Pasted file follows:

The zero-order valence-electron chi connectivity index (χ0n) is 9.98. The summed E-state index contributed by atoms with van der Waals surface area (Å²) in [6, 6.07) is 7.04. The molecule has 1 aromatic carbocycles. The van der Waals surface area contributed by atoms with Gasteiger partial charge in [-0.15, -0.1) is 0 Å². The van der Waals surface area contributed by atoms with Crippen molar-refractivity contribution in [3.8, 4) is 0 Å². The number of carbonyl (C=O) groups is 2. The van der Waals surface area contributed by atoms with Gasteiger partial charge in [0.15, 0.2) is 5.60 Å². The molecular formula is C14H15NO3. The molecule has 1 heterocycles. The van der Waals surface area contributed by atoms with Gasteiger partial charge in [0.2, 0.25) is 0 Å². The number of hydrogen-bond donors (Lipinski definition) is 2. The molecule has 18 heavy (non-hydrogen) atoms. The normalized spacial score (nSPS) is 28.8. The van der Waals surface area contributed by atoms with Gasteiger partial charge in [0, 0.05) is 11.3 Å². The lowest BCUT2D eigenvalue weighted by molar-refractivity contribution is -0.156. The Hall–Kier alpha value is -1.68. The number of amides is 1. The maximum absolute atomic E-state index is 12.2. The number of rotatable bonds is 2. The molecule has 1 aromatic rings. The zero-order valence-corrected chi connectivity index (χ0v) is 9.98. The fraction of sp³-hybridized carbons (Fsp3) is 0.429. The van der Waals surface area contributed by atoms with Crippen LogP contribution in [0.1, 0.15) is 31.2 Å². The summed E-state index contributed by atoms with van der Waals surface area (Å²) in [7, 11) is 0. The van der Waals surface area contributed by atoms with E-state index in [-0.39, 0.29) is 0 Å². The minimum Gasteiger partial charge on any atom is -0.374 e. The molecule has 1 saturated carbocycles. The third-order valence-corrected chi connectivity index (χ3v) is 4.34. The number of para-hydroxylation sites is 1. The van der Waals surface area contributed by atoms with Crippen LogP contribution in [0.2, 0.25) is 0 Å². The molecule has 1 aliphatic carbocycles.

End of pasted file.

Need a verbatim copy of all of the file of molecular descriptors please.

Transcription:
The zero-order valence-electron chi connectivity index (χ0n) is 9.98. The summed E-state index contributed by atoms with van der Waals surface area (Å²) in [6, 6.07) is 7.04. The molecule has 1 aromatic carbocycles. The van der Waals surface area contributed by atoms with Gasteiger partial charge in [-0.15, -0.1) is 0 Å². The van der Waals surface area contributed by atoms with Crippen molar-refractivity contribution in [3.8, 4) is 0 Å². The number of carbonyl (C=O) groups is 2. The van der Waals surface area contributed by atoms with Gasteiger partial charge in [0.15, 0.2) is 5.60 Å². The molecular formula is C14H15NO3. The molecule has 1 heterocycles. The van der Waals surface area contributed by atoms with Gasteiger partial charge in [0.2, 0.25) is 0 Å². The number of hydrogen-bond donors (Lipinski definition) is 2. The molecule has 18 heavy (non-hydrogen) atoms. The normalized spacial score (nSPS) is 28.8. The van der Waals surface area contributed by atoms with Gasteiger partial charge in [0, 0.05) is 11.3 Å². The lowest BCUT2D eigenvalue weighted by molar-refractivity contribution is -0.156. The Hall–Kier alpha value is -1.68. The number of amides is 1. The maximum absolute atomic E-state index is 12.2. The number of rotatable bonds is 2. The molecule has 1 aromatic rings. The zero-order valence-corrected chi connectivity index (χ0v) is 9.98. The fraction of sp³-hybridized carbons (Fsp3) is 0.429. The van der Waals surface area contributed by atoms with Crippen LogP contribution in [0.1, 0.15) is 31.2 Å². The summed E-state index contributed by atoms with van der Waals surface area (Å²) in [7, 11) is 0. The van der Waals surface area contributed by atoms with E-state index in [-0.39, 0.29) is 0 Å². The minimum Gasteiger partial charge on any atom is -0.374 e. The molecule has 1 saturated carbocycles. The third-order valence-corrected chi connectivity index (χ3v) is 4.34. The number of para-hydroxylation sites is 1. The van der Waals surface area contributed by atoms with Crippen LogP contribution in [0.2, 0.25) is 0 Å². The molecule has 1 aliphatic carbocycles.